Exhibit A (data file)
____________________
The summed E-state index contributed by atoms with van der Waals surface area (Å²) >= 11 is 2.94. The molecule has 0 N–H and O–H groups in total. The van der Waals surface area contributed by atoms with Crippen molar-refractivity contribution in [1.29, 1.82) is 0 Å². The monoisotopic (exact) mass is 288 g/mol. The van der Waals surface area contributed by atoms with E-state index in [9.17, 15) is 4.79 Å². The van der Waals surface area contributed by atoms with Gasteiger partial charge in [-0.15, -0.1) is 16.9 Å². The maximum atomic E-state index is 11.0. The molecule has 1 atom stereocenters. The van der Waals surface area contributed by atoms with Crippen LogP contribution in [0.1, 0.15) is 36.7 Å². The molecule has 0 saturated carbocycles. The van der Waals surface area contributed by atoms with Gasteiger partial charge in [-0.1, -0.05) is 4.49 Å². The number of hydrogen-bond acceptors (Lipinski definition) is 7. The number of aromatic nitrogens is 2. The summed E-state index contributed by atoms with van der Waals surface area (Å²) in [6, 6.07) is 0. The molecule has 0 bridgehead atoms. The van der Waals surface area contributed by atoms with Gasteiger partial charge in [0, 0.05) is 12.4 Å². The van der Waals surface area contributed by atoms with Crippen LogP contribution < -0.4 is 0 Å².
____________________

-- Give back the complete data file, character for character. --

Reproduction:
The summed E-state index contributed by atoms with van der Waals surface area (Å²) >= 11 is 2.94. The molecule has 0 N–H and O–H groups in total. The van der Waals surface area contributed by atoms with Crippen molar-refractivity contribution in [1.29, 1.82) is 0 Å². The monoisotopic (exact) mass is 288 g/mol. The van der Waals surface area contributed by atoms with E-state index in [9.17, 15) is 4.79 Å². The van der Waals surface area contributed by atoms with Gasteiger partial charge in [-0.15, -0.1) is 16.9 Å². The maximum atomic E-state index is 11.0. The molecule has 1 atom stereocenters. The van der Waals surface area contributed by atoms with Crippen LogP contribution in [0.1, 0.15) is 36.7 Å². The molecule has 0 saturated carbocycles. The van der Waals surface area contributed by atoms with Gasteiger partial charge in [-0.1, -0.05) is 4.49 Å². The number of hydrogen-bond acceptors (Lipinski definition) is 7. The number of aromatic nitrogens is 2. The summed E-state index contributed by atoms with van der Waals surface area (Å²) in [6, 6.07) is 0. The molecule has 0 bridgehead atoms. The van der Waals surface area contributed by atoms with Gasteiger partial charge in [0, 0.05) is 12.4 Å². The van der Waals surface area contributed by atoms with Crippen LogP contribution < -0.4 is 0 Å².